Merchandising has been a high-turnover space for years. Field reps come and go, but you want to hang on to "the good ones" (or if you're a merchandiser, you want to be the "good one" they hold on to!) So what makes a successful sales and/or merchandising rep? Here are 13 qualities that can make someone a perfect rep for your merchandising services team.
- Location...a top consideration is where your rep is based. You typically want to find reps with the best proximity to the most stores..but they also have to be suitable for the doors they'll be covering. Working with apparel is much different than groceries, so your field worker should "fit the mold" before you send her into your stores. You can afford a bit more travel time if your rep is awesome while on site.
As a rep: you can't do anything about where you live now, but next time you move you want to consider your proximity to the types of stores you want to work. If possible, choose a location central to the largest number of them as possible -- which will save you time, and your employer(s) money.
- Time management...can a rep make every store perfect in the time allotted for each store? You want to find reps that manage their time efficiently but also effectively. You want to avoid people who provide excuses for not getting the job done on time. Hiring someone filled with excuses will erode your retailers' confidence in your merchandising service organization. When he's on the floor, can he swiftly handle routine tasks AND manage issues in a timely fashion?
As a rep: first impressions matter! Respond to initial emails and phone calls quickly! Show up on time for phone / skype / face-to-face interviews. Be prepared, and if doing an online interview, test out your computer, phone, camera, etc. with a friend. Remember the saying that if you're early you're "on time," if your "on time, you're late," and if you're late, "your're fired!"
- Skill set...this is obviously a big one. Does a rep have the organizational skills, the problem-solving skills, the communication skills, and the time-management skills to get the job done perfectly? You want a field rep that has the skills to work with minimal direction. Some skills will be inborn, they just know how to do the job right. Others can be taught during training. But don't bring someone in who lacks the basic merchandise servicing skills just for the sake of head count.
As a rep: subscribe to this blog, and go back and read as many of the over 400 articles as possible. Make learning the business a top mission in you're life, and always be working on being better organized, problem solving, communications and time-management skills. Find a way to work these habits into the conversation during your interview.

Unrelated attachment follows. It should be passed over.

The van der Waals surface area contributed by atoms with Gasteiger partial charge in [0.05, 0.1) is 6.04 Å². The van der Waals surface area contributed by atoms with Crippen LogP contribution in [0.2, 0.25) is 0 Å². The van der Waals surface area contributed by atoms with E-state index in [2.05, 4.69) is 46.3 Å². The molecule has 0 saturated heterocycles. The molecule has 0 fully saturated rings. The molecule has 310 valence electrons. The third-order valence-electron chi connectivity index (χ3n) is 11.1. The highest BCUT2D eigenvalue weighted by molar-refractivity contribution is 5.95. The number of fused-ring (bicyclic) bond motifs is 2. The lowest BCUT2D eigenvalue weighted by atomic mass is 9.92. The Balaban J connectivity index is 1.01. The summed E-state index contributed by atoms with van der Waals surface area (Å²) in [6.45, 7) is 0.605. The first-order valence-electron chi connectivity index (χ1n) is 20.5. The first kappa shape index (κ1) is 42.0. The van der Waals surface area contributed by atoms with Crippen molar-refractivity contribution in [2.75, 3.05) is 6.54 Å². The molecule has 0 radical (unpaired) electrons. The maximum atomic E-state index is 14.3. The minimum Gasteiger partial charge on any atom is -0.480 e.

- Work/life perspective...these days, workers are more demanding about the balance between work and life. While that's great for the person, it may not be great for a field rep. If a rep feels that the job isn't giving her the balance she's looking for, you'll probably be training a new rep shortly. You want a retail field worker to be motivated to work as much as he can. Which ties into quality #5...time commitment.
As a rep: by following the suggestions above, you're already a long way towards a good balance. Live close to stores, become an expert, manage your time, and become efficient at getting and keeping Every Store Perfect. In these ways you've done all you can to ensure you have time with your family. And as a great asset to your employer, you have a better leg to stand on when saying 'no' to constant overtime.
- Time commitment/availability...while reps may enjoy the flexibility and autonomy of field merchandising, you also want them to be able to handle as many stores as possible. Here's where you've got to do your best to uncover any issues early. You want to find reps that will maximize their available time by handling as many doors as possible, but to also manage visits, projects, and tasks in a way to make every store they visit PERFECT. Your first team should be filled with workers who can commit to full-time activity. Then you can add in part-time and per diem workers into your backup teams.
As a rep: obviously the more available you are, the more valuable you are. Additionally the faster you are at getting and keeping Every Store Perfect, the more valuable you are. Strive to find and publish availablity to work while always trying to be faster at store service without compromising quality and you'll have a much easier time getting and keeping a job.
Can manage a planogram... you want a field service rep who knows how to maximize shelf space, but doesn't overcrowd displays, end caps, or clip strips. Reps should be able to understand how many facings are allocated to SKUs and where a missing shelf tag should be reattached, among other things. She should also have a good eye for customer behavior and be able to explain why introducing a new product to the planogram could yield more sales.
As a rep: make it your life's mission to understand setting up and maintaining a selling floor. When you're able to teach others (and even retailers) how to better position (and move) product you will have learned.
- Integrity....you're putting a lot of faith into a remote worker – the face of your MSO or product company. So you've got to do a great job at finding the honest ones. Granted, it's not always easy to spot a dishonest worker...until it's too late...but in your hiring and interviewing process, you must look for some way to spot red flags. This industry has been full of less-than-scrupulous field workers, so the quicker you can weed them out, the better for you.